"Sanctions already have a detrimental effect on oil supplies," wrote Ryan Fitzmaurice, energy strategist at Rabobank, to clients in a report last week.
Heavy crude oil is usually cheaper than light crude oil, but the demand for it has become so intense that it suddenly trades with a premium to lighter barrels. US Gulf Coast refineries, led by Citgo, Chevron and Valero, blend heavy crude oil with light barrels found in US oil change oil fields to get rid of gasoline, diesel, and jet fuel.
In Venezuelan government, relying on oil exports for 90% of sales, he is looking for other crude oil customers. Venezuela's oil minister Manuel Quevedo traveled to India last week in a clear bid to drum up support.
"They encrypt to find buyers for the crude," said Matt Smith, director of commodity research at ClipperData.
Double-whammy for Venezuela
The country's oil industry, the main source of revenue, is in a sharp decline. Venezuelan oil production fell from 2.4 million barrels a day in 2015 to just 1.34 million by the end of 2018, according to research firm Rystad Energy.
"This case is clearly transferable to 2019," writes Rystad analysts in a recent report.
US sanctions are a double-whammy for Venezuela.
Not only was America's Venezuela No. 1 customer, but it was the country's main source of naphtha, the liquid hydrocarbon mixture was used to dilute crude oil. Without it, Venezuela's heavy crude oil cannot be easily transported. Rystad Energy estimates that some operators in Venezuela will run out of diluent by March.
US oil prices are rising almost 5% since the sanctions were announced. Brent's worldwide benchmark index is up 8%. But analysts do not believe Venezuela is the main reason for starting up crude oil. Instead, they point to OPEC's deeper than expected production cuts, turmoil in Libya and the boom effect in global financial markets that fear the setback risk.
"The rally has been driven mainly by OPEC plus cuts," said Artyom Tchen, Venezuela expert at Rystad Energy. "Most of the Venezuelan risk had already been priced a long time ago."
Saudi Arabia, another major source of heavy crude oil, has been particularly aggressive in slashing shipments to the United States. Analysts say that is because the US's transparent and timely data makes these cuts immediately clear for oil stocks.
"That's where they get the most bang for the money," Smith said.
& # 39; Contingency Planning & # 39;
American Gulf Coast Refiners are trying to find ways to replace Venezuela's barrels. Earlier this month, Chevron ( CEO Mike Wirth said the company activated "contingency planning" to maintain supply at its refinery Pascagoula, Mississippi, which ran in average of 70,000 barrels per day of crude from Venezuela. )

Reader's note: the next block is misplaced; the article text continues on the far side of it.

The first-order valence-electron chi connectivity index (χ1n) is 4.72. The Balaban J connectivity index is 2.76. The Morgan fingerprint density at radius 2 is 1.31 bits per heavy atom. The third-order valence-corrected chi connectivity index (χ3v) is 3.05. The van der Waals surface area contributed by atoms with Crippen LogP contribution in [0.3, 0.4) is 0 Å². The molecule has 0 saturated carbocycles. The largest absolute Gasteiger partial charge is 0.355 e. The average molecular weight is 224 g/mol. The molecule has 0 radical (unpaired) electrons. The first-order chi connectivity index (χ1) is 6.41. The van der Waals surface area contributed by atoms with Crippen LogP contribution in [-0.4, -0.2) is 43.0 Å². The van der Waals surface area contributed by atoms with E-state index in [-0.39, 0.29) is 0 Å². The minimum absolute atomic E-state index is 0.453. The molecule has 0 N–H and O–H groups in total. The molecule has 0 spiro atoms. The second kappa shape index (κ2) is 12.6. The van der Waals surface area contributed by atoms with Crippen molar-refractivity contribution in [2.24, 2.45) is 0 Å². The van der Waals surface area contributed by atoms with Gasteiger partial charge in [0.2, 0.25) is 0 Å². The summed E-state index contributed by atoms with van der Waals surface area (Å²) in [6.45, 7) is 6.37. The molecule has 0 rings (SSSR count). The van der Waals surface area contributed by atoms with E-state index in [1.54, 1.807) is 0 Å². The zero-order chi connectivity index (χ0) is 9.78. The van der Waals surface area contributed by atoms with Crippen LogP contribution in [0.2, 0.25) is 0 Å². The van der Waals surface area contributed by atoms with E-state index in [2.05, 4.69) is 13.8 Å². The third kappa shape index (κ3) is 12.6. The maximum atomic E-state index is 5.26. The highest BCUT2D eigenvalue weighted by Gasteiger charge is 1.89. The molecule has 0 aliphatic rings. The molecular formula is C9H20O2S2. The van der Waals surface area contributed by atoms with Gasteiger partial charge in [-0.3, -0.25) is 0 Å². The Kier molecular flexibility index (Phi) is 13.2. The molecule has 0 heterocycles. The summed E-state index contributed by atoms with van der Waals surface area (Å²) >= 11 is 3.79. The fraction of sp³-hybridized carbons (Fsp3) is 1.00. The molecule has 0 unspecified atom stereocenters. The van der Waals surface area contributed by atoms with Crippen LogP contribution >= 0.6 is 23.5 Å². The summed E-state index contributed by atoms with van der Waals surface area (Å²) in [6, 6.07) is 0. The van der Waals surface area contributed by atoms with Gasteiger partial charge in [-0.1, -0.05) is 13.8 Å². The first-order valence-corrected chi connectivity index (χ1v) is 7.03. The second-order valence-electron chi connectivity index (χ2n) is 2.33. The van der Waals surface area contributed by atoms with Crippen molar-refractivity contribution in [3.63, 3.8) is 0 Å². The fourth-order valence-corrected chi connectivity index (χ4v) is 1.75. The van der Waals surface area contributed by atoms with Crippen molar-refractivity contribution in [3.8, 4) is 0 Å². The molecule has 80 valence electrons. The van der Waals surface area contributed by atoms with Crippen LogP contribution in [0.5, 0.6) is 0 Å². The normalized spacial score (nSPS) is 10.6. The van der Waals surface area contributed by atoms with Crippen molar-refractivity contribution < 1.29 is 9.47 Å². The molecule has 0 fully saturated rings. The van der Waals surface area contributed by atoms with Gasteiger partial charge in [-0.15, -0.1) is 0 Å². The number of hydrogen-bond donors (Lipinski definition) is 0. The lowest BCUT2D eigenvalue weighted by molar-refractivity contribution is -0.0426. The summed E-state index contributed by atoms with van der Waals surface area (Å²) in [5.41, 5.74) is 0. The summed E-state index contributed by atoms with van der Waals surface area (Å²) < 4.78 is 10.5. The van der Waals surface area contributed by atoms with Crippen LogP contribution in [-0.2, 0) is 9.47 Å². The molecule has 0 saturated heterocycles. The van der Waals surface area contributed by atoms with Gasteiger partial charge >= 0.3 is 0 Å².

"We're working actively to ensure we continue to deliver top-quality fuels and lubricants to our US customers," Chevron said in a statement to CNN Business.
"We are absolutely hopeful that we will see a quick solution to the crisis, not only for the benefit of the crude market but for Venezuela's welfare," said Gary Simmons, senior vice president of supply and international operations, analysts said on January 31.
Western oil companies that cooperate with PDVA have been caught in the middle.
Chevron said the business in Venezuela is continuing, and the company is "committed to the country's energy development in accordance with all applicable laws and regulations."
Venezuela is a free fall to continue
The oil business is bracing for the historic collapse of Venezuela's oil production to dive because of the crisis and US sanctions.
"Maduro does not seem to go without a fight – sets the stage for a long-lasting power struggle that is likely to lead to sustained production declines if history is any guidance," Fitzmaurice said. "We remain highly judged that prices are undervalued given today's uncertainty about uncertainty."
Rystad Energy expects that Venezuela's oil production will fall from 1.34 million barrels per day in 2018 to just 1 million barrels this year and 890,000 barrels by 2020. If Venezuela cannot compensate for the impact of US sanctions and secure new funding, production can shift to 680,000 barrels a day by 2020, Rystad says.
It's a wonderful decline given that Venezuela has more proven oil reserves than any other nation on the planet.